The EU Enhanced Transparency in TTIP: A Successful Shift of Paradigm
The blatant lack of transparency at the beginning of the TTIP negotiations has prompted mounting calls for the release of the negotiating directives (the mandate). The fact that it took the Council more than a year – until the 09 October 2014 – to address this request by making the mandate public appears retrospectively as a serious political misjudgement. The public uproar stirred by then would prove unprecedented and difficult to calm.
When the EU Trade Commissioner, Ms Cecilia Malmström, took office on 01 November 2014, she knew that TTIP and the question of enhancing transparency of the negotiations would be of highest priority. Being responsible in the Malmström Cabinet for this first deliverable was a great pleasure and equally a challenge with regard to three aspects: Firstly, we needed to secure agreement from 27 other Commissioners. Secondly, we had to make sure that measures underpinning the enhanced transparency in TTIP would be the right ones and thirdly, we had to ensure that the EU’s room of manoeuvre and the mutual trust it had built up with the USA would not be curtailed, as this would undermine its economic and political interests.
While the first challenge was easily overcome, as all Commissioners unanimously agreed, the second challenge proved essential to enhancing transparency and thus accountability towards the EU co-legislators, the Council and the European Parliament (EP), as well as civil society and citizens. Addressing the third challenge signified balancing between transparency and responsibility with the ultimate goal of increasing both.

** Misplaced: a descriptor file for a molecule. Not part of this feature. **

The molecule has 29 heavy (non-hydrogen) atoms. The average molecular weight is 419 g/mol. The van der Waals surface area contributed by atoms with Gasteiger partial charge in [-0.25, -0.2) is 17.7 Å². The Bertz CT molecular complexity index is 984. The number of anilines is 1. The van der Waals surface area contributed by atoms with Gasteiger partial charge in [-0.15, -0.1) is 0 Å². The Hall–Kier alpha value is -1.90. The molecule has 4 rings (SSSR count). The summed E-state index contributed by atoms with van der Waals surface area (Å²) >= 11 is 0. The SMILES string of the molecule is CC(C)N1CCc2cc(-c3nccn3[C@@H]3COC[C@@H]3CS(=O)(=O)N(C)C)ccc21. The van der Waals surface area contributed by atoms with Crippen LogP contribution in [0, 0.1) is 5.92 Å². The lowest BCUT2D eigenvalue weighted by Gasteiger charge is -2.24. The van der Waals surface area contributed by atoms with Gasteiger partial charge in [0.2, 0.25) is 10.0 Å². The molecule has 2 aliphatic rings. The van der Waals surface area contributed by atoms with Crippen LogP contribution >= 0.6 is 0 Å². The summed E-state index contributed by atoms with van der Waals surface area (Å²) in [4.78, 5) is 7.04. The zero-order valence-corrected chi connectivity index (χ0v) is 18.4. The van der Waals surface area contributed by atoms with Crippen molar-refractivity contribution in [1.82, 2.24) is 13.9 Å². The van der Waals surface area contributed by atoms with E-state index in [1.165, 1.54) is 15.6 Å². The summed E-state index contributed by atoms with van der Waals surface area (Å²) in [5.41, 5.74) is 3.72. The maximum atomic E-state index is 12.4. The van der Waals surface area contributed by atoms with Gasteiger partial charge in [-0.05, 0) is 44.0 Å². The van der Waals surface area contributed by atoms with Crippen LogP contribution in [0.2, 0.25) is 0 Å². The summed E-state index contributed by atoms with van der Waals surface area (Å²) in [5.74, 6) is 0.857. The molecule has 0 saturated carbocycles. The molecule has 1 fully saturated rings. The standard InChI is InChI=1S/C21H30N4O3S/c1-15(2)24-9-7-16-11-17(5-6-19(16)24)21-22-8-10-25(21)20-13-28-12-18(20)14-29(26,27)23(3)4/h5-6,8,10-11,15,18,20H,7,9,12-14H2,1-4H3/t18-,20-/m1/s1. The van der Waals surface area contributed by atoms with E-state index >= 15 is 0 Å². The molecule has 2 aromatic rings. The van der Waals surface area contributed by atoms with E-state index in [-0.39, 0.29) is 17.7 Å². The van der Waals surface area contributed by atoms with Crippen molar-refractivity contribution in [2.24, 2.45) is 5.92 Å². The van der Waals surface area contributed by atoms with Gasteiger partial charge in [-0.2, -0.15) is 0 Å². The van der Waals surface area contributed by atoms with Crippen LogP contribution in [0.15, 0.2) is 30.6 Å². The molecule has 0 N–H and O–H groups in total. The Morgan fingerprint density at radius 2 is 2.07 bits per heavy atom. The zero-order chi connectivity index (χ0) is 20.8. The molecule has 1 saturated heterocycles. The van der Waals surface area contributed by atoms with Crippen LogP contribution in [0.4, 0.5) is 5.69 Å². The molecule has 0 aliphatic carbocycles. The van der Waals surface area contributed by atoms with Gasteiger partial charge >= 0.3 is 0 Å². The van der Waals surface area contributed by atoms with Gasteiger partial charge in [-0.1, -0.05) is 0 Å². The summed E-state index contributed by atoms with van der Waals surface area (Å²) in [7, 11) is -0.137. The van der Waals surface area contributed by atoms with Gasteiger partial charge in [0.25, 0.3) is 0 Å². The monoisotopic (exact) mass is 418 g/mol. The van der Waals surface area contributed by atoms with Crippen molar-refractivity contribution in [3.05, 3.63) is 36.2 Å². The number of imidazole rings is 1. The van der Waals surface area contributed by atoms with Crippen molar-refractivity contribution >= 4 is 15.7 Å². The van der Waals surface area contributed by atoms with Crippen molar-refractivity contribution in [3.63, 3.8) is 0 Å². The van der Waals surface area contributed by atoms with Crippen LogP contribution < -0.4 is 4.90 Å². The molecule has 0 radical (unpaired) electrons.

In terms of achievements, we have set up a TTIP website to present EU positions on various envisaged chapters of the agreement under negotiation, including legal texts, to the general public. A variety of reader-friendly materials, including videos, factsheets and a brochure serve to rebut TTIP-related myths and explain its benefits based on facts. More importantly, we have negotiated operational arrangements with the EP for access to TTIP-related documents, including the so-called consolidated documents in which the EU and US positions appear side by side. This will now enable all Members of the EP (and selected EP staff) to directly see and analyse what is being discussed during TTIP negotiation rounds. Within the framework of the Monitoring Group on the US/ INTA Committee of the EP and the Special Committee/Trade Policy Committee of the Council, the EP and the Council will also continue to be briefed before and after each negotiation round by the EU Chief Negotiator.
We have also reached agreement on providing Member States’ officials, national parliamentarians and, where appropriate, regional parliamentarians with access to the same documents the EP has in national reading rooms. These efforts show that we have addressed legitimate requests for more transparency. Nevertheless, we have also ensured that access to classified information takes place in a manner that reduces the risk of unwarranted disclosure by seeking clear commitments from other institutions to take appropriate measures in case of a breach.